Myles Garrett has made an emphatic early-season leap toward achieving one of his biggest career aspirations.
Garrett, the Browns' fourth-year defensive end, has always wanted to win an NFL Defensive Player of the Year Award since he became the Browns' first overall draft pick in 2017. Garrett, however, put that goal to the side before the 2020 season began and wanted to focus on just one thing.
"Winning," he said in August. "I want to go to the playoffs."
So far, Garrett's performance is helping him get closer to accomplishing both of those tasks. He's made big plays in each of the Browns' three games of their three-game win streak and has been one of the most valuable players of Cleveland's 3-1 start, the team's best record to open a season since 2001.
"(He means) everything," defensive coordinator Joe Woods said Thursday with a big smile. "When we get him in a one-on-one, I feel like he has a chance to win every time. What he's done over the last three games really speaks to the level he's playing at right now."
That "level" might be as high as it's ever been in Garrett's career. He's tied for the NFL lead with five sacks, three forced fumbles — which already matches his season-high set in 2018 — and two fumble recoveries. He has 19 sacks in his last 17 games, and only four players — Reggie White, Aldon Smith, Shawne Merriman and Derrick Thomas — have more sacks than Garrett's 35.5 total through their first 41 career games.
Garrett has beaten his opponents with just about every move in the book — a spin, swim move or just a straight bull rush. He's moved past defenders out of sheer force and flexibility, and it takes a near perfect game from an offensive lineman to effectively prevent Garrett from making plays that change an entire game.
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No defensive player was better than Garrett in Week 4, when he made two sacks and forced a fumble against Dallas Cowboys quarterback Dak Prescott to help the Browns defense find enough big plays in a 49-38 victory. Garrett won AFC Defensive Player of the Week for the first time in his career for his performance.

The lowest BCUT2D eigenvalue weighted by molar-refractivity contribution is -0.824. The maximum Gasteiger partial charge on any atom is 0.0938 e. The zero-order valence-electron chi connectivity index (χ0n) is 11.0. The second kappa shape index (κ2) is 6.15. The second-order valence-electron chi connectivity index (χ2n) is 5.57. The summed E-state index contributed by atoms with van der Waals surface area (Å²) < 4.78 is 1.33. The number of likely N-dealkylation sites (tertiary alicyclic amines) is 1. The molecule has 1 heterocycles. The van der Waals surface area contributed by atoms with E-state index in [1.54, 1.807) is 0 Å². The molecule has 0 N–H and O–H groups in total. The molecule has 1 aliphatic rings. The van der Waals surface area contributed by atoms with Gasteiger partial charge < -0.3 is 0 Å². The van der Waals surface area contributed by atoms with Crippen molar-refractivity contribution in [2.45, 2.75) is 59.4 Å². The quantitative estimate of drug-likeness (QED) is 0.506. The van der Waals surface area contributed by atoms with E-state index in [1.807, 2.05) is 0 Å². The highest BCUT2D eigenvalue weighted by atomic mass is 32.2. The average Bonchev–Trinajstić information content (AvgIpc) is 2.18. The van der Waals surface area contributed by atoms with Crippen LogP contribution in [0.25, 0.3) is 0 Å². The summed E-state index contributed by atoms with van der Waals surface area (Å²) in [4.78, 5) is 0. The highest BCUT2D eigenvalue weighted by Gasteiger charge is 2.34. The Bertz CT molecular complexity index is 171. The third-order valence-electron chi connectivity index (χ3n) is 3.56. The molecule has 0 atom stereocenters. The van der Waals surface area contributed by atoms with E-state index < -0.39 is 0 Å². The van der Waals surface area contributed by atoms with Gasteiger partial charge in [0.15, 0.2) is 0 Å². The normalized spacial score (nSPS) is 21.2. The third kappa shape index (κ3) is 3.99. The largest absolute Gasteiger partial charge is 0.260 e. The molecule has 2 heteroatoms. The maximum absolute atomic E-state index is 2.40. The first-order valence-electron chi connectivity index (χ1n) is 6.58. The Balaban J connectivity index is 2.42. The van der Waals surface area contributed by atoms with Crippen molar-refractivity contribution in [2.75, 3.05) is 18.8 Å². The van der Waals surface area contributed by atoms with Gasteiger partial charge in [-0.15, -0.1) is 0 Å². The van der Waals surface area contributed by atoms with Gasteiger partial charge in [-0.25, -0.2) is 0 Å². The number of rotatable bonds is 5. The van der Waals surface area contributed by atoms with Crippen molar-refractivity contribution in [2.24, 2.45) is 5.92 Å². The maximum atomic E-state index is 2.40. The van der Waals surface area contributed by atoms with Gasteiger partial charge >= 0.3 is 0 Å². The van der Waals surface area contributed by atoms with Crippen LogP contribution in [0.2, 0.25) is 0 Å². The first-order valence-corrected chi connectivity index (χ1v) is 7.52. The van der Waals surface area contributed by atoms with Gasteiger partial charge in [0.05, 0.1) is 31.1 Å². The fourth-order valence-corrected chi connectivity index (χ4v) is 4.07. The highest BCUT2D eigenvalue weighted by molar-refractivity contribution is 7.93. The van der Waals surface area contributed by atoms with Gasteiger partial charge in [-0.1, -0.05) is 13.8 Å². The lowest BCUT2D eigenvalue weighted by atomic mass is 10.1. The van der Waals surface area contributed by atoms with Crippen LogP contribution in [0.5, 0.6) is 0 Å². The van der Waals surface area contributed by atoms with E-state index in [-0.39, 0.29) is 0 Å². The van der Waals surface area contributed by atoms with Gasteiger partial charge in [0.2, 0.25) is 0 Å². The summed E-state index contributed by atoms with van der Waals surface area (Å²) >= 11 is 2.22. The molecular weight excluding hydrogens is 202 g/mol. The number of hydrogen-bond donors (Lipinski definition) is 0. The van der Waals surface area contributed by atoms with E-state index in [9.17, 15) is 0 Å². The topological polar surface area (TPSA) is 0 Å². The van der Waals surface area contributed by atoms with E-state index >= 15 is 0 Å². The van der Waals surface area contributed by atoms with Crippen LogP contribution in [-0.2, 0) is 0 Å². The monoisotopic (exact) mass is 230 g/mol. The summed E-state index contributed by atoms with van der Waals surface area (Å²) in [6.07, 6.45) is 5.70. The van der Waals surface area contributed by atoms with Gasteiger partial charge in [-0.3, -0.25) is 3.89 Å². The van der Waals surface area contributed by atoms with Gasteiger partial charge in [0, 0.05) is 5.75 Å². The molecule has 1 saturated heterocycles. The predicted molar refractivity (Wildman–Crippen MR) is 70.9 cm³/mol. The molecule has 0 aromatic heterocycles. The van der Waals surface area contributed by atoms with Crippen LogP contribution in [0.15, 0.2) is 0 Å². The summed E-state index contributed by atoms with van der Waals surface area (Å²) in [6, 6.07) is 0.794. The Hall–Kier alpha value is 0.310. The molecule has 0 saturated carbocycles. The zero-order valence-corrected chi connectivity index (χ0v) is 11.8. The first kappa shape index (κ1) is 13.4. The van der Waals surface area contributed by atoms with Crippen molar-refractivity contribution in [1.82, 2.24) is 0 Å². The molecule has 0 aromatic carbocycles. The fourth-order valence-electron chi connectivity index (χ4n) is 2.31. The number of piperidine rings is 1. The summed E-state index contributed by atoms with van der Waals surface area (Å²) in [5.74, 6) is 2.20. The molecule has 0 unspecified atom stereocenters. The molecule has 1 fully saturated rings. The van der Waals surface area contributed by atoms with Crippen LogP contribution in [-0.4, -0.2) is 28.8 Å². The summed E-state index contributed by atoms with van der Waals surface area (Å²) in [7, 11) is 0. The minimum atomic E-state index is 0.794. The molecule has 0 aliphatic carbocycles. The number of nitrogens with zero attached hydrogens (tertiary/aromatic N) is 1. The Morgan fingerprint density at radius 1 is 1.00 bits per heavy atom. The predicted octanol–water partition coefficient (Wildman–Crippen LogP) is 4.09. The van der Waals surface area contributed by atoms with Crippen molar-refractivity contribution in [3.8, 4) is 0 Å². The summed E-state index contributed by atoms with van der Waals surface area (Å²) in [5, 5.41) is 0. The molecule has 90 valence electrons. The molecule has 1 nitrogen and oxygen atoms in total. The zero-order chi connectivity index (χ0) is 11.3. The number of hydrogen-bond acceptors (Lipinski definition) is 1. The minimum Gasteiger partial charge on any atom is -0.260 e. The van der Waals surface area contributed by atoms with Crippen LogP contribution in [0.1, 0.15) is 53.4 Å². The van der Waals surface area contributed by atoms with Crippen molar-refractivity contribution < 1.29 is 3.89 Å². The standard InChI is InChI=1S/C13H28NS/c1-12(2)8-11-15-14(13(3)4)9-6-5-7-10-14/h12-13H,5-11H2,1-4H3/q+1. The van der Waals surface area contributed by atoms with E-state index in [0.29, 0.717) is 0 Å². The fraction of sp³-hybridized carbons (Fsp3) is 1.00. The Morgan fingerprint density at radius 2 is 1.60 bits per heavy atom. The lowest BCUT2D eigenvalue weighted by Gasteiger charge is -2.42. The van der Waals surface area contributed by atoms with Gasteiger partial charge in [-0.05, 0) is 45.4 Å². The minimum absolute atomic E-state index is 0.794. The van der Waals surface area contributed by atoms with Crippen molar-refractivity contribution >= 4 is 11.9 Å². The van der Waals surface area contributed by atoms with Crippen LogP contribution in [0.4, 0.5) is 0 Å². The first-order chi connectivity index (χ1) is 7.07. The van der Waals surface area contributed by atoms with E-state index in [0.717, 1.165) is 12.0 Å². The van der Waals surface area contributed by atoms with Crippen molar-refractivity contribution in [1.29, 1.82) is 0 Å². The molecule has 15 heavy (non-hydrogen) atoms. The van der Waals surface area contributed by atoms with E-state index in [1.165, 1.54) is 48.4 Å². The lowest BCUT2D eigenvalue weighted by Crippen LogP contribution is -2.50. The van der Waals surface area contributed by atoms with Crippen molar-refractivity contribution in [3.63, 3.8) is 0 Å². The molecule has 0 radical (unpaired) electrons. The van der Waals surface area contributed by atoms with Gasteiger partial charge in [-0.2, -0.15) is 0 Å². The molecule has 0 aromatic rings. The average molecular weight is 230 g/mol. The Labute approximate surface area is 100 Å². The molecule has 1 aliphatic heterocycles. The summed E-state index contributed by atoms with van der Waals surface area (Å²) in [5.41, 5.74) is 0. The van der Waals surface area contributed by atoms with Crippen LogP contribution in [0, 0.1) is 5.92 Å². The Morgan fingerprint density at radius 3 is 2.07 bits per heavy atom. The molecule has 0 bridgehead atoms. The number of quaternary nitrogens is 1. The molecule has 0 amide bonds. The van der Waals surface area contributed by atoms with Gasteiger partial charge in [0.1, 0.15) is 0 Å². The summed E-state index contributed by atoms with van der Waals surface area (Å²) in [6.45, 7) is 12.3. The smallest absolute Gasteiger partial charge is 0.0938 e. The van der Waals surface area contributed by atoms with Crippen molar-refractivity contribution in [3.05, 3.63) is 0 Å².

"Myles Garrett is a hell of a player," Prescott said in his postgame interview. "He's one of the best pass rushers in this game. He did a good job of getting to me."
Anyone watching the Browns this season, though, knows those games have become the norm for Garrett, and the biggest beneficiary to his dominance might be Woods.
When Garrett and the rest of the defensive line is pestering the backfield on a near every-down basis, Woods can afford to show more creativity with his play-calling for the secondary. Man-to-man coverage, for example, is much more efficient when the quarterback routinely has less than two seconds to throw the ball and can lead to more interceptions — the Browns are 11th in the league with four picks and lead the NFL with a +6 turnover margin.
When Garrett is at his best, Woods' life becomes much easier.
"A big part of me calling plays a certain way is based on how we're rushing up front," Woods said. "When you have one of those flamethrowers out there, that's what allows you to do certain things in coverage. We always try to put Myles in good situations. That was the plan the whole way."
Garrett has been there to help the defense in any scenario, and his best plays have usually come when the Browns have needed a big stop — or, in Garrett's case, a turnover.
All three of his forced fumbles have been recovered by the defense at crucial points of the game. In Weeks 2 and 3, Garrett's fumbles gave crucial possessions back to the Browns as they attempted to deflate second-half comeback attempts from the opponent. On Sunday, Garrett's fumble sapped the momentum from a surging Cowboys offense that had scored touchdowns on its previous two drives.
"Myles is in control of what he does," cornerback Denzel Ward said. "I'm glad he's on my team, for sure. You just see him detailed in his work out there. It's not just about going for the tackle, but he's going for the ball and trying to change the game."
The Browns always seem to rally behind Garrett's big plays on the scoreboard, too. Cleveland has scored on the ensuing offensive drive after every turnover created from Garrett thus far. When the ball is loose and the Browns recover, the offense can't wait to get their next play started.
"I think our players have fed off of that," coach Kevin Stefanski said. "I know the offense feeds off when the ball gets turned over. They're excited to get back on the field."
When the Browns do score, Garrett looks even more valuable. His plays have made an impact on how everyone performs, and his importance goes far beyond the efficiency of the defense.